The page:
By PAUL WALDIE
Tuesday, December 11, 2018
LONDON -- The United Kingdom has moved closer to a chaotic departure from the European Union after Prime Minister Theresa May suffered a humiliating setback and had to withdraw her Brexit deal with the EU because it lacked support in Parliament.
The dramatic move came on Monday when Ms. May abruptly deferred a vote on the agreement in the House of Commons that was slated for Tuesday. She acknowledged that the deal would be "rejected by a significant margin" and pledged to head back to the EU to seek changes. She is scheduled to meet with German Chancellor Angela Merkel on Tuesday to discuss the concerns of British MPs.
"I have listened very carefully to what has been said, in this chamber and out of it, by members from all sides," Ms. May told MPs.
She added that while most of the deal had broad support, a key provision had raised "widespread and deep concern." The provision in question aims to avoid a hard border between Ireland and Northern Ireland, but many Tory MPs argued that it would keep the U.K., and especially Northern Ireland, closely bound to the EU for years.
It's not clear how long the new negotiations will take, but they could drag on for at least several weeks. It's also far from certain that the Prime Minister will be able to get enough concessions from the EU to win over her opponents and still meet the deadline for the U.K. to leave the bloc on March 29. Most of Ms.
May's toughest opposition comes from her Conservative Party caucus and on Monday, those MPs showed little sign of backing down, with some calling for Ms. May to resign. EU officials also expressed frustration at Monday's manoeuvre and Donald Tusk, president of the European Council, which represents EU leaders, insisted the deal will not be renegotiated.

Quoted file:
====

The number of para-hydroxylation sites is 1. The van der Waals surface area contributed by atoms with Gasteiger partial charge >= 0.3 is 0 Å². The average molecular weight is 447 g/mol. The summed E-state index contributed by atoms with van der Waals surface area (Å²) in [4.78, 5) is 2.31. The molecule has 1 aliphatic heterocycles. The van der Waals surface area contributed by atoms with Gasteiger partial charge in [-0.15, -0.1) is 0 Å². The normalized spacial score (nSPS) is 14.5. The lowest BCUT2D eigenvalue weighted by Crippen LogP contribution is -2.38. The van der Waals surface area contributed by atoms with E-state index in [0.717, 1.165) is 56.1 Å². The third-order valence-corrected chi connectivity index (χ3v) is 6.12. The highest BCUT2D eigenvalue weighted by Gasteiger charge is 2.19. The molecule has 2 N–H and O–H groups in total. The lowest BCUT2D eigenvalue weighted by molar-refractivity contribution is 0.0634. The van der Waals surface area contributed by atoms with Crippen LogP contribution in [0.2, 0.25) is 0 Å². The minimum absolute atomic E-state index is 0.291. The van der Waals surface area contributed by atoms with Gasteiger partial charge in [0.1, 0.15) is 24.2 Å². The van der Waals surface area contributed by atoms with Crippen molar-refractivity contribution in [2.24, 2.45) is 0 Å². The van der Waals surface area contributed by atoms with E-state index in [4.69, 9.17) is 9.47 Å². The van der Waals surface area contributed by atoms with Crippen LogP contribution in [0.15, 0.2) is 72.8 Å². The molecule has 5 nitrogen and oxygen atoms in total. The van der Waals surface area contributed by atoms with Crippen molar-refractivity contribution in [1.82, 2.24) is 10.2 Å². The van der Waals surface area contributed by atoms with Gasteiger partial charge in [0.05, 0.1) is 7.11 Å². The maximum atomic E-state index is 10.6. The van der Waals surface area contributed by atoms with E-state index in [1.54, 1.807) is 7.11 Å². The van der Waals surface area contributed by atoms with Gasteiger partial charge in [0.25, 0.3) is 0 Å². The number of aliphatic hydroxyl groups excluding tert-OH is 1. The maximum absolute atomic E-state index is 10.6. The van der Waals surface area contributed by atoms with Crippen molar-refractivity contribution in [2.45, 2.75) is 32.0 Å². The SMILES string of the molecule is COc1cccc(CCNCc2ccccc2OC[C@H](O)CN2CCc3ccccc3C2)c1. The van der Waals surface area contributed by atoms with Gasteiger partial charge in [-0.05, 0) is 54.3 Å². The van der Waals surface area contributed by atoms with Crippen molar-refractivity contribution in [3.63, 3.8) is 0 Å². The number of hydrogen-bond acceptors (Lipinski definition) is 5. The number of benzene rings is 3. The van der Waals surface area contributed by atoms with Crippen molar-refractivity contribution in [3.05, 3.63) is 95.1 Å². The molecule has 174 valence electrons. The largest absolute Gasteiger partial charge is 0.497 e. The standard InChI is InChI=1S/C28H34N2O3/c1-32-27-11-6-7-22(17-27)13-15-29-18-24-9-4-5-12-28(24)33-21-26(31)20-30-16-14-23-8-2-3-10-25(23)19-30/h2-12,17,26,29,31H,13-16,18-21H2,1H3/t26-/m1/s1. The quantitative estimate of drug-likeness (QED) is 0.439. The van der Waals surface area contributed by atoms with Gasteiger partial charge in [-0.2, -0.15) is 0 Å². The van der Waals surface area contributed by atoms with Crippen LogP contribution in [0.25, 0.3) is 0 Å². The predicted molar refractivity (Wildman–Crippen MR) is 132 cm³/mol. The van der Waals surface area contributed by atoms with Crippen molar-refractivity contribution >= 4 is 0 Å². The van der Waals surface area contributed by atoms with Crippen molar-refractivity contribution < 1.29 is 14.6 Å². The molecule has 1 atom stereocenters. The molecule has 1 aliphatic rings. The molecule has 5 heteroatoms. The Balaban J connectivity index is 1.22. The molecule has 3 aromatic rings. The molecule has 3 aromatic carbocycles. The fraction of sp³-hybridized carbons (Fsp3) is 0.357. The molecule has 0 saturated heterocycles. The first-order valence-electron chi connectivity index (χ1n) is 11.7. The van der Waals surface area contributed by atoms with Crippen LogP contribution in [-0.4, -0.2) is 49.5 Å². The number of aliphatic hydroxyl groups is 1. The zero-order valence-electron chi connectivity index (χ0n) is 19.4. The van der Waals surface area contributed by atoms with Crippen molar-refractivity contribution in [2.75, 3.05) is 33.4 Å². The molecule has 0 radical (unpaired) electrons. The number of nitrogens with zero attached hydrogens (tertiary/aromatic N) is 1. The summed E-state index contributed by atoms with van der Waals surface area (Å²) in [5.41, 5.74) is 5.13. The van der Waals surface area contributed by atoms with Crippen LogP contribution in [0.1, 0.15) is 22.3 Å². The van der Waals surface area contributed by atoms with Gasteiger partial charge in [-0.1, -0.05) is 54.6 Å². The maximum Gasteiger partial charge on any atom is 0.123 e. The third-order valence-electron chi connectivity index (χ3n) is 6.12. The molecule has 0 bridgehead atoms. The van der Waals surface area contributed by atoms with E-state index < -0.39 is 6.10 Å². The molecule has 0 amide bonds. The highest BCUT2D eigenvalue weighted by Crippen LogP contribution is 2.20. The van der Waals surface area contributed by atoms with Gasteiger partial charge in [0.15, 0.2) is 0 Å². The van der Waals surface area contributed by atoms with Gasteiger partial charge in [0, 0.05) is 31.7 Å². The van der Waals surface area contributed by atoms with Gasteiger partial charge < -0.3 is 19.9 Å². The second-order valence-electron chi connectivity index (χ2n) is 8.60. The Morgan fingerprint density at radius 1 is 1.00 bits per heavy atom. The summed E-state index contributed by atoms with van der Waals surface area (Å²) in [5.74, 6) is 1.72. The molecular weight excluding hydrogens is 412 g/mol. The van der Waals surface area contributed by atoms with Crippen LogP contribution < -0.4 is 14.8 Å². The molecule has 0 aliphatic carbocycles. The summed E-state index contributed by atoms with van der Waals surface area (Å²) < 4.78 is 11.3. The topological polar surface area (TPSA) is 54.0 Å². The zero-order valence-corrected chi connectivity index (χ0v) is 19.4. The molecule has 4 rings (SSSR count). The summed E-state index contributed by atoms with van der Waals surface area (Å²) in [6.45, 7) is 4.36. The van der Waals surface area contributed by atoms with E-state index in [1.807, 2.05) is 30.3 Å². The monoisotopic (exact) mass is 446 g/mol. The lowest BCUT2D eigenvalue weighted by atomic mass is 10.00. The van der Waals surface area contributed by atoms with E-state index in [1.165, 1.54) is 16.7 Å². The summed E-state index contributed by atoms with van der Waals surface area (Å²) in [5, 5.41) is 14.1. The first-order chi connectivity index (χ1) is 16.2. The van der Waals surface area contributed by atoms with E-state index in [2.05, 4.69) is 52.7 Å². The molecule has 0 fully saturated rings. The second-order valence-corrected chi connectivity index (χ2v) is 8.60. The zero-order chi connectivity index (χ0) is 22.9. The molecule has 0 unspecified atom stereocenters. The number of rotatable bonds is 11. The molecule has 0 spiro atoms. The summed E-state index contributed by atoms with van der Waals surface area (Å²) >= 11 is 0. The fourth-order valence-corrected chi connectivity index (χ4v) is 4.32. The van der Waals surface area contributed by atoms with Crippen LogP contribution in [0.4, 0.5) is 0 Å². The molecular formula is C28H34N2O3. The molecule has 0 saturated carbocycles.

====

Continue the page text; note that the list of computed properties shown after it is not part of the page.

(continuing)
Meanwhile, the value of the pound fell to its lowest level against the U.S. dollar in 18 months on Monday and stock markets across Europe fell by as much as 2 per cent.
Ms. May faced withering criticism for the delay from MPs from all parties, with many shouting her down as she tried to explain the move during a nearly three-hour debate on Monday. "The government lost control of events and is in complete disarray," said Labour Leader Jeremy Corbyn, who is considering trying to force an election over the issue. "This is a bad deal for Britain, a bad deal for our economy and a bad deal for our democracy." In a series of heated exchanges in the House of Commons, Labour MP Yvette Cooper asked: "Does [Ms. May] not realize how chaotic and ridiculous this makes our country look?" Tory MP Andrew Bridgen said Ms. May had "lost the trusted credibility of the house." Parliament will hold an emergency debate on Tuesday on the decision to defer the vote.
There was deep concern outside Westminster as well, particularly among business leaders who fear the U.K. will depart the EU without any arrangements governing trade or other matters.
The EU is the U.K.'s largest trading partner, and many British business people fear that a nodeal Brexit will lead to tariff and non-tariff barriers, and cause delays at the border as sudden checks come into force. The delay in reaching a deal "is yet another blow for companies desperate for clarity," said Carolyn Fairbairn, director-general of the Confederation of British Industry, the country's largest business group. "Unless a deal is agreed quickly, the country risks sliding towards a national crisis."